Shepard et al. (1961) stated that where there are two, equal-sized categories constructed from the eight stimuli it is possible to produce from varying three binary stimulus dimensions, there are only six logically distinct category structures. Shepard et al. (1961) labeled these structures as Types I through VI (see e.g. Nosofsky et al., 1994, Figure 1, for details). The CIRP concerns the relative difficulty of learning these category structures, as indexed by classification accuracy. The result, expressed in terms of accuracy, is:
I > II > [III, IV, V] > VI
The experiment reported by Nosofsky et al. (1994) provides the data for this CIRP.
A data frame with the following columns:
Type of category structure, as defined by Shepard et al. (1961). Takes values : 1-6
Training block. Takes values: 1-16
Mean error probability, averaged across participants
Wills et al. (n.d.) discuss the derivation of this CIRP. In
brief, the effect has been independently replicagted. Nosofsky et
al. (1994) was selected as the CIRP because it had acceptable sample
size (N=40 per Type), and included simulations of the results with a
number of different formal models. Inclusion of this dataset in
catlearn thus permits a validation of
implementations against published simulations.
In Nosofsky et al. (1994) the stimuli varied in shape (squares or triangles), type of interior line (solid or dotted), and size (large or small). Each participant learned two problems. Each problem was trained with feedback, to a criterion of four consecutive sub-blocks of eight trials with no errors, or for a maximum of 400 trials.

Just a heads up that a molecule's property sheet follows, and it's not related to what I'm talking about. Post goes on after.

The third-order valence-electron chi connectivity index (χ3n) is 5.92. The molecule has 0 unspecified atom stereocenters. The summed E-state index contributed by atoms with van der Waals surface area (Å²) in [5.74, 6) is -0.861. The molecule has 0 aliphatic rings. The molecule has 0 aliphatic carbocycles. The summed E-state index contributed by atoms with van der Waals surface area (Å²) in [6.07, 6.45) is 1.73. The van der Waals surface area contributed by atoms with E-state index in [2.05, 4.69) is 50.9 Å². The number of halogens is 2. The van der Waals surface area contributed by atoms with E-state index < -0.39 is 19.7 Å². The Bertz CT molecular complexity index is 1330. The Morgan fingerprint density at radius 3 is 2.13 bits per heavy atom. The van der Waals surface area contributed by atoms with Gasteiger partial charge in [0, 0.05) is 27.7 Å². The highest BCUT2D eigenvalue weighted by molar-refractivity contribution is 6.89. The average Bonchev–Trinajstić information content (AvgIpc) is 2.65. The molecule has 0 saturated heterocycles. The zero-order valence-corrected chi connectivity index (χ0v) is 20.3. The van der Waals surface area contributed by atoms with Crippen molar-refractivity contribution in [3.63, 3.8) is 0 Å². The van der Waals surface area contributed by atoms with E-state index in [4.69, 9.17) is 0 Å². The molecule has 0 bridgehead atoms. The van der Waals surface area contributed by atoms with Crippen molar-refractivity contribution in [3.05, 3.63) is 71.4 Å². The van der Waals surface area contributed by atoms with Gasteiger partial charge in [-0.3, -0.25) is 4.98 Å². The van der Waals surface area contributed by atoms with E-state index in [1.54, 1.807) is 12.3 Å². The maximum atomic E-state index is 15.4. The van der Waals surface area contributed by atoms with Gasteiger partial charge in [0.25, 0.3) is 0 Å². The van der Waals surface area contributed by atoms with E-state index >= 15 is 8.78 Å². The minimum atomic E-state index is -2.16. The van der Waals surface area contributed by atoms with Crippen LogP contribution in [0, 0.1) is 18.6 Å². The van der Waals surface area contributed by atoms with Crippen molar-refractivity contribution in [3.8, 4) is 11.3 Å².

The data are as shown in the first 16 rows of Table 1 of Nosofsky et al. (1994). Only the first 16 blocks are reported, for comparability with the model fitting reported in that paper. Where a participant reached criterion before 16 blocks, Nosofsky et al. assumed they would have made no further errors if they had continued.
Andy J. Wills firstname.lastname@example.org
Nosofsky, R.M., Gluck, M.A., Plameri, T.J., McKinley, S.C. and Glauthier, P. (1994). Comparing models of rule-based classification learning: A replication and extension of Shepaard, Hovland, and Jenkins (1961). Memory and Cognition, 22, 352-369.
Shepard, R.N., Hovland, C.I., & Jenkins, H.M. (1961). learning and memorization of classifications. Psychological Monographs, 75, Whole No. 517.
Wills et al. (n.d.). Benchmarks for category learning. Manuscript in preparation.
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